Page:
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    RELAX

    According to a Greek legend, in ancient Athens a man noticed the great storyteller Aesop playing childish games with some little boys. He laughed and jeered at Aesop, asking him why he wasted his time in such frivolous activity.

    Aesop responded by picking up a bow, loosening its string, and placing it on the ground. Then he said to the critical Athenian, "Now, answer the riddle, if you can. Tell us what the unstrung bows implies."

    The man looked at it for several moments but had no idea what point Aesop was trying to make. Aesop explained, "If you keep a bow always bent, it will break eventually; but if you let it go slack, it will be more fit for use when you want it."

    People are also like that. That's why we all need to take time to rest. In today's Scripture, Jesus prescribed time off for His wearied disciples after they had returned from a prolonged period of ministry. And in the Old Testament, God set a pattern for us when He "rested from all His work" (Gen.2:3).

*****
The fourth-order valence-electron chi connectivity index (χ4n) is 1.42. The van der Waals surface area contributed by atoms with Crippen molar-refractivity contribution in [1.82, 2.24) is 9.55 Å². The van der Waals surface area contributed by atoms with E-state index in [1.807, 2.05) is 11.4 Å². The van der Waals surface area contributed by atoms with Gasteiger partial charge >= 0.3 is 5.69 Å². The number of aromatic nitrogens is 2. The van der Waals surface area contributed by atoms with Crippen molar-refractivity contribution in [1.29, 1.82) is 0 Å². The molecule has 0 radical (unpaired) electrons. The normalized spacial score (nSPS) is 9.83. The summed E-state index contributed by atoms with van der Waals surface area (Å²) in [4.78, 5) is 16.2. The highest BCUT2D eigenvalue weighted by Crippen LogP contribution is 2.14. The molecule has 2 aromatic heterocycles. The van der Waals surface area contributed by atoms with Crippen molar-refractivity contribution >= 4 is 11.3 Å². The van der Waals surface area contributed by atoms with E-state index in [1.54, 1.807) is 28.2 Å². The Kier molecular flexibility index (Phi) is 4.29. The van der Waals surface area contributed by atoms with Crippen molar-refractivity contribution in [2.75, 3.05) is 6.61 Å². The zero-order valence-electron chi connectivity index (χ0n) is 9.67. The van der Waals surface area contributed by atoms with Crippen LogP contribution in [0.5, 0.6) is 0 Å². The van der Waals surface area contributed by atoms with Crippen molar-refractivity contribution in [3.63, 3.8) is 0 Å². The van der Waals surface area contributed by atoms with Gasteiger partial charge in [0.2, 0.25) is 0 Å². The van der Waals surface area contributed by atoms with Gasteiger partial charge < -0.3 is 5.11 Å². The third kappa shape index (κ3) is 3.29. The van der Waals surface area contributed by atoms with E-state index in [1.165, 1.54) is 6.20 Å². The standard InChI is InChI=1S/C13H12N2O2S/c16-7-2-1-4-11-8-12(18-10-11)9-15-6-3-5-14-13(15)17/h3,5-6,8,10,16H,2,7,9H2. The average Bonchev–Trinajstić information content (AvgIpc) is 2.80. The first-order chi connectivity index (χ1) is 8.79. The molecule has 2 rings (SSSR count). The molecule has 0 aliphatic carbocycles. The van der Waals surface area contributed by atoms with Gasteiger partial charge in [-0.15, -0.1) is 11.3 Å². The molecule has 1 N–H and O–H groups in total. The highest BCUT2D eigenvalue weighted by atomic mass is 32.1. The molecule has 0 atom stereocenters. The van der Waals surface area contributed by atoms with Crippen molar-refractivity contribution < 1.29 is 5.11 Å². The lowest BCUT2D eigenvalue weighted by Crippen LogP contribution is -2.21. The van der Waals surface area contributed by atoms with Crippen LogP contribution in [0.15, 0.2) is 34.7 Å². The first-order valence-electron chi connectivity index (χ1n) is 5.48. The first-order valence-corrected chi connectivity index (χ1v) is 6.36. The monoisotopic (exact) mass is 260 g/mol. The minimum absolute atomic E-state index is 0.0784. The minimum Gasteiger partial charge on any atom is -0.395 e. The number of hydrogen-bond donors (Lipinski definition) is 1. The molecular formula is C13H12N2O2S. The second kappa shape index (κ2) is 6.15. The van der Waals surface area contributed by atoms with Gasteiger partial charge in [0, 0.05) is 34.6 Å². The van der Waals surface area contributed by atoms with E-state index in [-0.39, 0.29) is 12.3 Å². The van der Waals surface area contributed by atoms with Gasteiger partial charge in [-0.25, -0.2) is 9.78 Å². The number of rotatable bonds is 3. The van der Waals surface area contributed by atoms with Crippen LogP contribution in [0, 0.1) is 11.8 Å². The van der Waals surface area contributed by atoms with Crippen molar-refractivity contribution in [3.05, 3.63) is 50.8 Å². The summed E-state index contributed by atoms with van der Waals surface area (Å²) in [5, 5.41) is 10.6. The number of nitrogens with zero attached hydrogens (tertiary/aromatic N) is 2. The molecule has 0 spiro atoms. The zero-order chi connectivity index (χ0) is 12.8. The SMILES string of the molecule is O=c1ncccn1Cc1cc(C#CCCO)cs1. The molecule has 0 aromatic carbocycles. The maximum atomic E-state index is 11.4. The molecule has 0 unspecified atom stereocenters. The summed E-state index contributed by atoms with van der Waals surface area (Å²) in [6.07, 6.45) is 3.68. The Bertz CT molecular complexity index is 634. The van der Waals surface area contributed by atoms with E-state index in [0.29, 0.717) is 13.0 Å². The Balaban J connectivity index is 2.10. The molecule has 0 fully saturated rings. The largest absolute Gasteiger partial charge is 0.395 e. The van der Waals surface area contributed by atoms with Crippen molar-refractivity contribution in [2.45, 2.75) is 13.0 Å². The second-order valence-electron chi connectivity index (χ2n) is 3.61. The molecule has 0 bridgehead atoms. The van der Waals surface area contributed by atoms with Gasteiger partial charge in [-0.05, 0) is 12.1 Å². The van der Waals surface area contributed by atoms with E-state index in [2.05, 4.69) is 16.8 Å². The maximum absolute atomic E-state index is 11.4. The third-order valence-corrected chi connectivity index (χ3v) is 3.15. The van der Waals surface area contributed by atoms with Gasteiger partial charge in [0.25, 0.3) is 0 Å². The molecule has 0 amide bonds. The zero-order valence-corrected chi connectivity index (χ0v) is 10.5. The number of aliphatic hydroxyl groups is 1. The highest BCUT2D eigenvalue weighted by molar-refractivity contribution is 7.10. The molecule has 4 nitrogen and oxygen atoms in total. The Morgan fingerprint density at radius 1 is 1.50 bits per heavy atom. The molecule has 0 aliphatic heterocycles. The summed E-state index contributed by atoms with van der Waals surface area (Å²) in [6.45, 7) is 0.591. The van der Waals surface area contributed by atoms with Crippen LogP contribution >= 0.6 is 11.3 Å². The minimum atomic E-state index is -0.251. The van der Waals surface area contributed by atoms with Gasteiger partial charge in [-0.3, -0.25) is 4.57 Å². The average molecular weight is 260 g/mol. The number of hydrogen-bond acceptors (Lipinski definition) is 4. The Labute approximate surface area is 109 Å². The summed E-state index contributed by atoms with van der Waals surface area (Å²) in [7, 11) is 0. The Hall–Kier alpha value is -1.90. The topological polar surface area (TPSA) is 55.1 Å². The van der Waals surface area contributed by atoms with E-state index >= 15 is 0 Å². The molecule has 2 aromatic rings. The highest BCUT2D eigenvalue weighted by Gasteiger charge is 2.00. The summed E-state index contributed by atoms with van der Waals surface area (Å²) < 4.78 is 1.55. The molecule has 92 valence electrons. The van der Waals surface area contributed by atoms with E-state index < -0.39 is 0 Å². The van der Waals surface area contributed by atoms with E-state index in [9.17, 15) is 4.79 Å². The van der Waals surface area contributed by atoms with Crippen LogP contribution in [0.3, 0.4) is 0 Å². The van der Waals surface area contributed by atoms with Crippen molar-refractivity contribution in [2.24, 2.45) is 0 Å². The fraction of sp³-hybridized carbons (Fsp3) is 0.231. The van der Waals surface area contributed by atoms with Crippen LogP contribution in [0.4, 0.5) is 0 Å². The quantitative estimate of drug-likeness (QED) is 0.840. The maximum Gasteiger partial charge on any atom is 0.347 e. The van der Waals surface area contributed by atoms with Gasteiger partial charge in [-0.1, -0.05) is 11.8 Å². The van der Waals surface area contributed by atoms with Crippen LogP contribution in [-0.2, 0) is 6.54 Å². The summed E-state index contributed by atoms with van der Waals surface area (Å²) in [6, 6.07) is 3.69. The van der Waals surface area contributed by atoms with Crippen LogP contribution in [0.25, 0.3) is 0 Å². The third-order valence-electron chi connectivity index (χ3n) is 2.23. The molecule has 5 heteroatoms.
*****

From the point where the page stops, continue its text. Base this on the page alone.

Shouldn't we take His example seriously? Start by setting aside a special time to relax physically and renew yourself emotionally and spiritually. You will be at your best for the Lord if you have taken time to loosen the bow.

    Our Daily Bread, June 6, 1994.


    Architect Frank Lloyd Wright once told of an incident that may have seemed insignificant at the time, but had a profound influence on the rest of his life. The winter he was 9, he went walking across a snow-covered field with his reserved, no- nonsense uncle. As the two of them reached the far end of the field, his uncle stopped him. He pointed out his own tracks in the snow, straight and true as an arrow's flight, and then young Frank's tracks meandering all over the field.

    "Notice how your tracks wander aimlessly from the fence to the cattle to the woods and back again," his uncle said. "And see how my tracks aim directly to my goal. There is an important lesson in that."

    Years later the world-famous architect liked to tell how this experience had greatly contributed to his philosophy in life. "I determined right then," he'd say with a twinkle in his eye, "not to miss most things in life, as my uncle had." 

    Focus on the Family letter, September, 1992, p. 14.